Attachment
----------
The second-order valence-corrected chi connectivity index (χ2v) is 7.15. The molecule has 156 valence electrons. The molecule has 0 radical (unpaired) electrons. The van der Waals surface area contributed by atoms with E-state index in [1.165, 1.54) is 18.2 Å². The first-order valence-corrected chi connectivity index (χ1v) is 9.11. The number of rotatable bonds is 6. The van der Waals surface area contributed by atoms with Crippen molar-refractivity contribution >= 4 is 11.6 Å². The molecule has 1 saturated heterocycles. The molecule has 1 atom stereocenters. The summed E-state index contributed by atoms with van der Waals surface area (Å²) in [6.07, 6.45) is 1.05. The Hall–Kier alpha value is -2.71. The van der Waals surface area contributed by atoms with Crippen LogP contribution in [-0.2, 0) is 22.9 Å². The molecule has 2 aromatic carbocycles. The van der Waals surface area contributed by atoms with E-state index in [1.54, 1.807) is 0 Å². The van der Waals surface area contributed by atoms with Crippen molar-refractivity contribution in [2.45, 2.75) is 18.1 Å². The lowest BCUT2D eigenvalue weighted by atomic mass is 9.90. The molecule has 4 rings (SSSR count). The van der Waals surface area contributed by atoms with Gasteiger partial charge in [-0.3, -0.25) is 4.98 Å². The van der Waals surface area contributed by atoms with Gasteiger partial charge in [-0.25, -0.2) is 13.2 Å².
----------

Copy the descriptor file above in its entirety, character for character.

The second-order valence-corrected chi connectivity index (χ2v) is 7.15. The molecule has 156 valence electrons. The molecule has 0 radical (unpaired) electrons. The van der Waals surface area contributed by atoms with E-state index in [1.165, 1.54) is 18.2 Å². The first-order valence-corrected chi connectivity index (χ1v) is 9.11. The number of rotatable bonds is 6. The van der Waals surface area contributed by atoms with Crippen molar-refractivity contribution >= 4 is 11.6 Å². The molecule has 1 saturated heterocycles. The molecule has 1 atom stereocenters. The summed E-state index contributed by atoms with van der Waals surface area (Å²) in [6.07, 6.45) is 1.05. The Hall–Kier alpha value is -2.71. The van der Waals surface area contributed by atoms with Crippen LogP contribution in [-0.2, 0) is 22.9 Å². The molecule has 2 aromatic carbocycles. The van der Waals surface area contributed by atoms with E-state index in [1.54, 1.807) is 0 Å². The van der Waals surface area contributed by atoms with Crippen molar-refractivity contribution in [2.45, 2.75) is 18.1 Å². The lowest BCUT2D eigenvalue weighted by atomic mass is 9.90. The molecule has 4 rings (SSSR count). The van der Waals surface area contributed by atoms with Gasteiger partial charge in [-0.3, -0.25) is 4.98 Å². The van der Waals surface area contributed by atoms with Gasteiger partial charge in [-0.25, -0.2) is 13.2 Å².